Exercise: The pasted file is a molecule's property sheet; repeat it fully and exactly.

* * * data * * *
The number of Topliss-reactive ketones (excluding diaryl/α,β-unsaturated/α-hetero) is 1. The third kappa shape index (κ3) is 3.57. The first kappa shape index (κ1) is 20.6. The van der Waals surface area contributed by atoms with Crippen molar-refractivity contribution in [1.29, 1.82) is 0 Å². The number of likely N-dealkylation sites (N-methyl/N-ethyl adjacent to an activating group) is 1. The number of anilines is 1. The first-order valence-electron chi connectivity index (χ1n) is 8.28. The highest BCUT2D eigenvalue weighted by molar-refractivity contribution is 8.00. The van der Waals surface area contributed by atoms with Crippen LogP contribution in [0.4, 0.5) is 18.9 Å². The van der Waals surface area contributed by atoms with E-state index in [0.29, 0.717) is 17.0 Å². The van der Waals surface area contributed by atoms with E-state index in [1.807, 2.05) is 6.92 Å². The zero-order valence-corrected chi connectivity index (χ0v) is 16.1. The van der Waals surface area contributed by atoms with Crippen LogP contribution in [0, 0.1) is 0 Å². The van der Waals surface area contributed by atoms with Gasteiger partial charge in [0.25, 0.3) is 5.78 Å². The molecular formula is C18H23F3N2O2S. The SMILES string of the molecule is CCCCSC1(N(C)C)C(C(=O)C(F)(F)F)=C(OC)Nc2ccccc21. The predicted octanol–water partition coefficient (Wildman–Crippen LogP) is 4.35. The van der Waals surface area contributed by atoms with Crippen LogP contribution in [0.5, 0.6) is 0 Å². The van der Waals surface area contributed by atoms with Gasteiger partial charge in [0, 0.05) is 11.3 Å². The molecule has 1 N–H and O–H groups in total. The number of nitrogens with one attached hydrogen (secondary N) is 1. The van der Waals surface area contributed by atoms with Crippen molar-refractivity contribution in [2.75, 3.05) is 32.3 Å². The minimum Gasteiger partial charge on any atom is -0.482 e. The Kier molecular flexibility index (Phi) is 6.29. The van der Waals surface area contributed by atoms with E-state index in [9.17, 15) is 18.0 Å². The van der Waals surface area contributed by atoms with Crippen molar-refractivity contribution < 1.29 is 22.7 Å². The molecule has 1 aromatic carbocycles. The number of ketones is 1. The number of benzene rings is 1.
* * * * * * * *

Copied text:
The number of Topliss-reactive ketones (excluding diaryl/α,β-unsaturated/α-hetero) is 1. The third kappa shape index (κ3) is 3.57. The first kappa shape index (κ1) is 20.6. The van der Waals surface area contributed by atoms with Crippen molar-refractivity contribution in [1.29, 1.82) is 0 Å². The number of likely N-dealkylation sites (N-methyl/N-ethyl adjacent to an activating group) is 1. The number of anilines is 1. The first-order valence-electron chi connectivity index (χ1n) is 8.28. The highest BCUT2D eigenvalue weighted by molar-refractivity contribution is 8.00. The van der Waals surface area contributed by atoms with Crippen LogP contribution in [0.4, 0.5) is 18.9 Å². The van der Waals surface area contributed by atoms with E-state index in [0.29, 0.717) is 17.0 Å². The van der Waals surface area contributed by atoms with E-state index in [1.807, 2.05) is 6.92 Å². The zero-order valence-corrected chi connectivity index (χ0v) is 16.1. The van der Waals surface area contributed by atoms with Crippen LogP contribution in [0, 0.1) is 0 Å². The van der Waals surface area contributed by atoms with Gasteiger partial charge in [0.25, 0.3) is 5.78 Å². The molecular formula is C18H23F3N2O2S. The SMILES string of the molecule is CCCCSC1(N(C)C)C(C(=O)C(F)(F)F)=C(OC)Nc2ccccc21. The predicted octanol–water partition coefficient (Wildman–Crippen LogP) is 4.35. The van der Waals surface area contributed by atoms with Crippen LogP contribution in [0.5, 0.6) is 0 Å². The van der Waals surface area contributed by atoms with Gasteiger partial charge in [0, 0.05) is 11.3 Å². The molecule has 1 N–H and O–H groups in total. The number of nitrogens with one attached hydrogen (secondary N) is 1. The van der Waals surface area contributed by atoms with Crippen molar-refractivity contribution in [2.75, 3.05) is 32.3 Å². The minimum Gasteiger partial charge on any atom is -0.482 e. The Kier molecular flexibility index (Phi) is 6.29. The van der Waals surface area contributed by atoms with E-state index in [9.17, 15) is 18.0 Å². The van der Waals surface area contributed by atoms with Crippen molar-refractivity contribution < 1.29 is 22.7 Å². The molecule has 1 aromatic carbocycles. The number of ketones is 1. The number of benzene rings is 1.